The following article appears in Vol 6, No 2 (December 2012) issue of the Journal of Information Literacy.
The rise of the internet as the greatest source of information for people living in the UK today poses an acute challenge to the information literacy (IL) community. The amount and type of material available a mouse click away is both liberating and asphyxiating. There are more e-books, trustworthy journalism, niche expertise and accurate facts at our fingertips than ever before, but also mistakes, half-truths, propaganda and misinformation. This article presents research on how well young people are being equipped to meet the challenge of sorting good information from bad. It reviews current literature on the subject, and presents a new poll of over 500 teachers. With analysis supplemented by additional correspondence from librarians and other IL professionals, it argues that there is strong evidence that the web is fundamental to pupils’ learning and lives, but that many are not careful, discerning users of the internet. They are unable to find the information they are looking for, or they trust the first thing they see. This makes them vulnerable to the pitfalls of ignorance, falsehoods, cons and scams. The article proposes the appropriate response to be to embed ‘digital fluency’ – a tripartite concept constituting critical thinking, net savviness and diversity – at the heart of learning, in order to create a pedagogical framework fit for the information consumption habits of the digital age.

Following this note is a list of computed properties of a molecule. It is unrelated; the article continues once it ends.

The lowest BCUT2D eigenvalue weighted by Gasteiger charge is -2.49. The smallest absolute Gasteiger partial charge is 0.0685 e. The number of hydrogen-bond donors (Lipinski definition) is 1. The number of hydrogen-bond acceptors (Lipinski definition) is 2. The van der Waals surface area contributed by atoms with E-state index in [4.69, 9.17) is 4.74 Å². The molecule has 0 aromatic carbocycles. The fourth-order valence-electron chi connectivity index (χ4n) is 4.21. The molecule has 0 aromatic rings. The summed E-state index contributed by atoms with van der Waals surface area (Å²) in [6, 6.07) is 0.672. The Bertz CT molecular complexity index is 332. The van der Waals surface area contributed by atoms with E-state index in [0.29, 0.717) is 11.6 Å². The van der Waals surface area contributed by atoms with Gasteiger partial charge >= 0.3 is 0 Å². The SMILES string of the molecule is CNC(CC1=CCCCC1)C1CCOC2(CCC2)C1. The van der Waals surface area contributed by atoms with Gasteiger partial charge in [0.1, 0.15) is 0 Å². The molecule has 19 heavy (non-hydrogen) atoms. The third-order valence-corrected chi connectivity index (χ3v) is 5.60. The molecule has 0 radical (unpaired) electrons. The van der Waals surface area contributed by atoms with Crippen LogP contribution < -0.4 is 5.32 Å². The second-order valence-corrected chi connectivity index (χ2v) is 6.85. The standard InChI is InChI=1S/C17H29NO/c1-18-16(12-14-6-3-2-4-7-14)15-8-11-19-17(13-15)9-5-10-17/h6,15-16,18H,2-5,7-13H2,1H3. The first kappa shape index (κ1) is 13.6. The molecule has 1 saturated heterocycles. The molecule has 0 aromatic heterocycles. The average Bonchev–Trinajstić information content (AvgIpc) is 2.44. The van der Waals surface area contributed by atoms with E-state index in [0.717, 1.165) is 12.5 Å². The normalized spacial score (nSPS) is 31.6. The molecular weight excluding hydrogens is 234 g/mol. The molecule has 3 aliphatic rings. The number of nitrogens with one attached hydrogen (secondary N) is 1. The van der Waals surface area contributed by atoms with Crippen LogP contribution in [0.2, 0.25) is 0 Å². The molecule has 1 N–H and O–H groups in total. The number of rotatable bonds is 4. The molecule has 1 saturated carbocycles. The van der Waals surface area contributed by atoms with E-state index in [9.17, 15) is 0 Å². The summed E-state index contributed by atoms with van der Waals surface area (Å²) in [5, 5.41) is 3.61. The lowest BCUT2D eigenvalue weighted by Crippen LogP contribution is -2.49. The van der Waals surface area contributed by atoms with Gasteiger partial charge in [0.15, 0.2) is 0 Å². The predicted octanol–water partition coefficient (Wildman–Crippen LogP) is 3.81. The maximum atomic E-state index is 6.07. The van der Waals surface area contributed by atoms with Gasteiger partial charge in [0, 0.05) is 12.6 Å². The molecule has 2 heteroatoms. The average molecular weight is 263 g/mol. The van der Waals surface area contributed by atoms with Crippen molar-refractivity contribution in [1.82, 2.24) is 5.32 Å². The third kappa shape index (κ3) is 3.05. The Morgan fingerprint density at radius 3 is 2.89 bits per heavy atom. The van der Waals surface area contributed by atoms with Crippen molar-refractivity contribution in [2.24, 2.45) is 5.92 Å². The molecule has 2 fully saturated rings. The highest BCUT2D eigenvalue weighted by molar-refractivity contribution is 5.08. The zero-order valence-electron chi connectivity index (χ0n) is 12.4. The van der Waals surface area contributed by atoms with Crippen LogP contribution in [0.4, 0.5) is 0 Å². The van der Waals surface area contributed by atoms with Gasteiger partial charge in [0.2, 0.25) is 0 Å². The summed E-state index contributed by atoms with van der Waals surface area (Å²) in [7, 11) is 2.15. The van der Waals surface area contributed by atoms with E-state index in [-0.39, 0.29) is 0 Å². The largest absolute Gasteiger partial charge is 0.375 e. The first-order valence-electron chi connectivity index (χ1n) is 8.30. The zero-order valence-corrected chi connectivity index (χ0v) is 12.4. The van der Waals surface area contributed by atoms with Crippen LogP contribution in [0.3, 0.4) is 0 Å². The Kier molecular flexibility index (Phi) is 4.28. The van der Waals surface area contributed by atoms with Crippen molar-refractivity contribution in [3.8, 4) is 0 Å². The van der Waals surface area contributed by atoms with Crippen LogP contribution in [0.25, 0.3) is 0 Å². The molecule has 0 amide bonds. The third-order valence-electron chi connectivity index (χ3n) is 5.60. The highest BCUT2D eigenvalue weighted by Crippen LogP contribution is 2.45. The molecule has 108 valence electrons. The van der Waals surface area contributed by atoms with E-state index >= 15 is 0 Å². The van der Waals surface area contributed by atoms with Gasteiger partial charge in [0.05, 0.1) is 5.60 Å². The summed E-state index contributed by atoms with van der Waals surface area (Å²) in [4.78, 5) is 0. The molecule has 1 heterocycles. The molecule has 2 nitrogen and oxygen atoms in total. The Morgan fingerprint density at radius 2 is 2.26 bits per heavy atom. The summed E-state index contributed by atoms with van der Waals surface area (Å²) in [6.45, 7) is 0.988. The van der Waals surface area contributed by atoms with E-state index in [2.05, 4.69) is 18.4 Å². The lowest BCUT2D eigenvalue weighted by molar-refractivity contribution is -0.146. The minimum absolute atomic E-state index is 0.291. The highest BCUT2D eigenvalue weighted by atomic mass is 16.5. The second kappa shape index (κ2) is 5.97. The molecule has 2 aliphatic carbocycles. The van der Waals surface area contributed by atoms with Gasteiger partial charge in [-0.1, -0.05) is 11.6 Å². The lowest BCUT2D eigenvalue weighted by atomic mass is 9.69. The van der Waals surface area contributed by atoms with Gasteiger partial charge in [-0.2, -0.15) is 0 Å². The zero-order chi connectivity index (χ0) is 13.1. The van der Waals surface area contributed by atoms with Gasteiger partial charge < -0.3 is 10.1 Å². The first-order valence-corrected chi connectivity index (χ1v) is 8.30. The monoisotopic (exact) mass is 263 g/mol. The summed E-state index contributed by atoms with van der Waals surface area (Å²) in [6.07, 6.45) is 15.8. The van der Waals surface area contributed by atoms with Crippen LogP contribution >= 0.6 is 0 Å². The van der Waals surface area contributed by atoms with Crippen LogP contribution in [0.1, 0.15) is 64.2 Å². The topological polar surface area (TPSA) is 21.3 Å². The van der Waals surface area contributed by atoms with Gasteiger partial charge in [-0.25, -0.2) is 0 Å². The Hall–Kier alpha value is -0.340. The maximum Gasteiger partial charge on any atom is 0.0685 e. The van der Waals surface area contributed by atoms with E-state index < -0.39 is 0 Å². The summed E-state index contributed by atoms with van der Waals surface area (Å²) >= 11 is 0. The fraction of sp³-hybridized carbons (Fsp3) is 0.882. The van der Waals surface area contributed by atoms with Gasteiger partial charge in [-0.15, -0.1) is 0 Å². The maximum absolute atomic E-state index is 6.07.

It should be noted that both authors recognise the importance of non-teaching information literacy professionals in these debates. They recognise that the poll’s focus on teachers was too narrow, and have endeavoured, subsequent to the poll, to consult more widely in their research.
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